AS the acute liquidity crunch and cash shortages continue to buffet the economy amid a run on banks due to panic withdrawals, depositors have been hardest hit in this crisis.
Zimbabwe Independent Comment
Depositors have had to grapple with tight withdrawal limits mainly ranging between US$100 to US$300 a day — some banks are offering even lower figures — long and chaotic bank queues, dysfunctional ATMs and extortionate charges.
Local financial institutions have increased service charges by up to 570%, taking advantage of the prevailing cash shortages to rob even loyal clients. This is over and above high costs of credit and astronomical transaction fees.
These problems are linked to the broader economic troubles engulfing the country. Governance and policy failures as well as corruption and looting are the underlying causes of the crisis which has reduced Zimbabwe to economic ruins.
How did we get there? Zimbabwe’s unsustainable trade or current account deficit, poor balance-of-payment position as well as massive revenue leakages and an uneven distribution of liquidity in the market are the major reasons behind the serious cash shortages.
The situation has in recent weeks exacerbated due to depleted nostro accounts balances which have been drained by the ballooning import bill. Banks have in recent months witnessed increased pressure on their nostro accounts because Zimbabwe is now a net importer due to a wave of company closures and a dramatic fall in production.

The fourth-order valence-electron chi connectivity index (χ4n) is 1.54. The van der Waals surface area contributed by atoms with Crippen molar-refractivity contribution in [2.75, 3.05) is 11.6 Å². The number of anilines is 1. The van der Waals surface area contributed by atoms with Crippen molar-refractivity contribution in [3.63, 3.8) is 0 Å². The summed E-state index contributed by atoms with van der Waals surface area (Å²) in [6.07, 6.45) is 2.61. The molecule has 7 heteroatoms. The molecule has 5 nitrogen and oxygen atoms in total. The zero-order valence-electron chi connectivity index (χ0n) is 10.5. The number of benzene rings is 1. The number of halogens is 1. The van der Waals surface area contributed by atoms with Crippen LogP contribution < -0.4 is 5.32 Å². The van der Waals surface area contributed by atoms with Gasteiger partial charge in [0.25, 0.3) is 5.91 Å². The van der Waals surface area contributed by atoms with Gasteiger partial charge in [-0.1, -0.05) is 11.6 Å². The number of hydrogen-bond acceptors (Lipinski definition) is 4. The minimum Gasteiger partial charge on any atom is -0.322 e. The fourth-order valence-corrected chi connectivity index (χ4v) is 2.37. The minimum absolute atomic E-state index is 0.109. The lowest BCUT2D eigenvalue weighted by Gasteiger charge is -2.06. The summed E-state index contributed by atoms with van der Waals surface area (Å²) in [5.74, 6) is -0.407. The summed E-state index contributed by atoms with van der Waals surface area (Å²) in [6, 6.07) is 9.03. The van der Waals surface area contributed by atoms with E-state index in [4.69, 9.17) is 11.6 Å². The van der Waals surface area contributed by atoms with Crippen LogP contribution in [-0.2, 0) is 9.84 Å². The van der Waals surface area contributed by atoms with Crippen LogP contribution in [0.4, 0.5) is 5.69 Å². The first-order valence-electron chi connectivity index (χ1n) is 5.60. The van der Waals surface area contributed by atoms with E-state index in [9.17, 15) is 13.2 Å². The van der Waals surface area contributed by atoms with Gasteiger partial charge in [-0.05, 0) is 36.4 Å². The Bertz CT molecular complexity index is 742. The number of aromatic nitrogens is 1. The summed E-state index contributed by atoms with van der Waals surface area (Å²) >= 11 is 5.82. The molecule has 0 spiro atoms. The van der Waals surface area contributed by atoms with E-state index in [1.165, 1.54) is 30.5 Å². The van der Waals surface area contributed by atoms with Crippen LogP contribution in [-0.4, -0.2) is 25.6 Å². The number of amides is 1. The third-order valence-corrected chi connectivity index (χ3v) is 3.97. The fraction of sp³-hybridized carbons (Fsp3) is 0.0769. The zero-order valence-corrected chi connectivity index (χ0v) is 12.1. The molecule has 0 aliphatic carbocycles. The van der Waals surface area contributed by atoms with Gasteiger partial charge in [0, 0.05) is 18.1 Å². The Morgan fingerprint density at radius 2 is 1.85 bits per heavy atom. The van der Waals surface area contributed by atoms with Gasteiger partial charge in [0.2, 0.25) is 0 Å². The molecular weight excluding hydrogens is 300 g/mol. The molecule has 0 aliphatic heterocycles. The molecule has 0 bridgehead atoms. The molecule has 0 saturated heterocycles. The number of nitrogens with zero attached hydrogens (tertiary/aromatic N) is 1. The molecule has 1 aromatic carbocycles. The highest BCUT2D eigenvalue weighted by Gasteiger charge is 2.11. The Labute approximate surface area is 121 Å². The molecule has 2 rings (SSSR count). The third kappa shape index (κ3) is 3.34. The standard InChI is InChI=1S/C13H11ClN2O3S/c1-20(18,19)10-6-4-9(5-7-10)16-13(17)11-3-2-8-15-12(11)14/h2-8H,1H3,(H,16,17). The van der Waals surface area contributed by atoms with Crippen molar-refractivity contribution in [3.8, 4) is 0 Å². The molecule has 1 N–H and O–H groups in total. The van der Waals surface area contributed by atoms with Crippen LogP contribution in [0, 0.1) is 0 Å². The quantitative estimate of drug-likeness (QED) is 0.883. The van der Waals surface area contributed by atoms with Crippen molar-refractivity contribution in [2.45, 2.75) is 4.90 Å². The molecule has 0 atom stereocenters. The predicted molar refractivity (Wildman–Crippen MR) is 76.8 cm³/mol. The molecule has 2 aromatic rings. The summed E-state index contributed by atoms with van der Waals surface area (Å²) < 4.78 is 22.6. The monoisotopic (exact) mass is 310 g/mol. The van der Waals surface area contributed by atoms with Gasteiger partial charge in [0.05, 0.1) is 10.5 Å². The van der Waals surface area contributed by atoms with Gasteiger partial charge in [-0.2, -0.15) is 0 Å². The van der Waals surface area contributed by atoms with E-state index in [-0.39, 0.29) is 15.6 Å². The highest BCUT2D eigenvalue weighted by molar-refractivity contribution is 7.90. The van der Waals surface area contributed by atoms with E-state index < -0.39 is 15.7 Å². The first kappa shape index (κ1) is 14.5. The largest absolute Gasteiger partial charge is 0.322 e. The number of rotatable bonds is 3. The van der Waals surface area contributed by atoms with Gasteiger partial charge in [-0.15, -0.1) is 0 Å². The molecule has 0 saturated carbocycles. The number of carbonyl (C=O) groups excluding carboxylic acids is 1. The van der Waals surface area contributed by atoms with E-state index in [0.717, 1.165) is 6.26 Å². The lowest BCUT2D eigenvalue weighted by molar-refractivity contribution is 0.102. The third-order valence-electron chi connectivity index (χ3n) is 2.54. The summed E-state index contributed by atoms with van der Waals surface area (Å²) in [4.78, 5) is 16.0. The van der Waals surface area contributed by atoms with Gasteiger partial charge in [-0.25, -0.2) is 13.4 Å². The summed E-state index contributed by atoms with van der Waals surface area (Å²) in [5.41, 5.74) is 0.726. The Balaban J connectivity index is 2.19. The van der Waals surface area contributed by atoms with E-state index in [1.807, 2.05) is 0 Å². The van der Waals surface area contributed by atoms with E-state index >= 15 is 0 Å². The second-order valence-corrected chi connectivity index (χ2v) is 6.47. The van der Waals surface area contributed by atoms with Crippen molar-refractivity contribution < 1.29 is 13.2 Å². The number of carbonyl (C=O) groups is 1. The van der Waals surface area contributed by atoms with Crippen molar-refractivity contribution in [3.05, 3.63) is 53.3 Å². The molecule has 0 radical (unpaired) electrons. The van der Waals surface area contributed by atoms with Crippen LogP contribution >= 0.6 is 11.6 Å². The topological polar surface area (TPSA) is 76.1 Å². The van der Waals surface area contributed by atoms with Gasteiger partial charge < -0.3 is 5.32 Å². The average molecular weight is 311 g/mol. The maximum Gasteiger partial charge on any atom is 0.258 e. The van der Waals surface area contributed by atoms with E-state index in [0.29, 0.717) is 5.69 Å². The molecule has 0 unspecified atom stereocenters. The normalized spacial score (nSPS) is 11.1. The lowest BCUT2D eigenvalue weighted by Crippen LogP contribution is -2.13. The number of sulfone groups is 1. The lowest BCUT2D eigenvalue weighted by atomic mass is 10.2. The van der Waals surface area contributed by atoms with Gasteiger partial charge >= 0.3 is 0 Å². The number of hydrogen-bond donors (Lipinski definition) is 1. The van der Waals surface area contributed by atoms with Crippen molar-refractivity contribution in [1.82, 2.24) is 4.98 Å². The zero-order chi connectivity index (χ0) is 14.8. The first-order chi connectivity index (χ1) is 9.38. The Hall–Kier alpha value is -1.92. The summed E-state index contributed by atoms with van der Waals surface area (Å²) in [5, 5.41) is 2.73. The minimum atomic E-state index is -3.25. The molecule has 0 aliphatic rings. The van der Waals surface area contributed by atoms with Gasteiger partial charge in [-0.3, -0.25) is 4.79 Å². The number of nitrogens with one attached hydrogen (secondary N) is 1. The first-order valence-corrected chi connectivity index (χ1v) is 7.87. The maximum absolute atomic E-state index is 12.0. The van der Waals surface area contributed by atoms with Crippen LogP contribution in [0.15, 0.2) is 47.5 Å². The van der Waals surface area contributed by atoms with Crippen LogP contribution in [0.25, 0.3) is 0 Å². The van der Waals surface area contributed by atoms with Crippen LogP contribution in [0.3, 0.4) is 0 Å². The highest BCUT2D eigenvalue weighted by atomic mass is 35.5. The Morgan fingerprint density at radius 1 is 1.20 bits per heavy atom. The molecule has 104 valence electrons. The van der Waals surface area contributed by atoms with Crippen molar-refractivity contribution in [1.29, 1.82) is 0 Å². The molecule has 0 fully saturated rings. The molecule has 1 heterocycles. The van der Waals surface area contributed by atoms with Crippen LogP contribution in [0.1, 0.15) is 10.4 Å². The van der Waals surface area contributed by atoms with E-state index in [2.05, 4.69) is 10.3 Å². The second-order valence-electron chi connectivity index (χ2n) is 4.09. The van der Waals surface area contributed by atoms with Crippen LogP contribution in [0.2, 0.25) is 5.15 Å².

This has resulted in banks being unable to import cash to meet their clients’ demands and properly perform their financial intermediation role. This situation prompted the Reserve Bank of Zimbabwe to increase the percentage amount that banks could keep in their nostro accounts from 5% to 10% of total deposits. The depletion of nostro accounts held by local banks has given rise to increased bottlenecks in international payments.
As a result, the central bank recently announced the advent of bond notes and export incentives in a bid to improve the liquidity and cash situation. However, the move has caused chaos in the market as people fear a return to the Zimbabwean dollar era in which hyperinflation wiped out savings, pensions and incomes, while ravaging the economy to a shell. All the while customers are suffering the most from high bank charges — spanning all sorts of costs and fees. This includes charges on personal current and cheque accounts. For years now we have been arguing for the lowering of bank charges, saying they are not only too high, but also amount to brazen daylight robbery.
Last week we reported Reserve Bank governor John Mangudya had also expressed grave concern over rising bank charges. This week Steward Bank chief executive Lance Mambondiani said he shared the “outrage” over the “extortionate amounts” charged by banks on their clients. The relationship between banks and their clients is affected by many factors, but charges rank higher. As banks come under growing pressure from shareholders to deliver a good return on investment, this has resulted in high charges and poor service delivery, hence people not banking, worsening the current crisis.
Banks, as agents of financial intermediation, must lower their charges and play a positive role in economic development, not rob their clients of their hard-earned money.